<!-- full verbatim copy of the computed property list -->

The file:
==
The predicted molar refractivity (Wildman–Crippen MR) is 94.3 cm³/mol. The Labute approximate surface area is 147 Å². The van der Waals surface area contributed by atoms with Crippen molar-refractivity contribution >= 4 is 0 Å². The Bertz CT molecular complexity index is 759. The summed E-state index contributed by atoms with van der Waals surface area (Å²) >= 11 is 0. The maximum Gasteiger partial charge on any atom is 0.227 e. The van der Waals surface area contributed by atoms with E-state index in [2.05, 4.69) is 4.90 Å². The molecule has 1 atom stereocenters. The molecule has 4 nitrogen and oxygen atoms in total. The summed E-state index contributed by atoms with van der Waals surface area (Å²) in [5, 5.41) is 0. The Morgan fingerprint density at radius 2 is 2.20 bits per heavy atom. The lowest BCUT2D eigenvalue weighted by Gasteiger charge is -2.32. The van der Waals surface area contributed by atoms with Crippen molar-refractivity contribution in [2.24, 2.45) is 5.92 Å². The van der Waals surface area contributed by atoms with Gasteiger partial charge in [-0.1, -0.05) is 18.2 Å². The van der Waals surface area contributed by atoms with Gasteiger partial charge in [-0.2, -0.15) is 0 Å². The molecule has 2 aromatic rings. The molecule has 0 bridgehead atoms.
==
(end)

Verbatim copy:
The predicted molar refractivity (Wildman–Crippen MR) is 94.3 cm³/mol. The Labute approximate surface area is 147 Å². The van der Waals surface area contributed by atoms with Crippen molar-refractivity contribution >= 4 is 0 Å². The Bertz CT molecular complexity index is 759. The summed E-state index contributed by atoms with van der Waals surface area (Å²) >= 11 is 0. The maximum Gasteiger partial charge on any atom is 0.227 e. The van der Waals surface area contributed by atoms with E-state index in [2.05, 4.69) is 4.90 Å². The molecule has 1 atom stereocenters. The molecule has 4 nitrogen and oxygen atoms in total. The summed E-state index contributed by atoms with van der Waals surface area (Å²) in [5, 5.41) is 0. The Morgan fingerprint density at radius 2 is 2.20 bits per heavy atom. The lowest BCUT2D eigenvalue weighted by Gasteiger charge is -2.32. The van der Waals surface area contributed by atoms with Crippen molar-refractivity contribution in [2.24, 2.45) is 5.92 Å². The van der Waals surface area contributed by atoms with Gasteiger partial charge in [-0.1, -0.05) is 18.2 Å². The van der Waals surface area contributed by atoms with Gasteiger partial charge in [-0.2, -0.15) is 0 Å². The molecule has 2 aromatic rings. The molecule has 0 bridgehead atoms.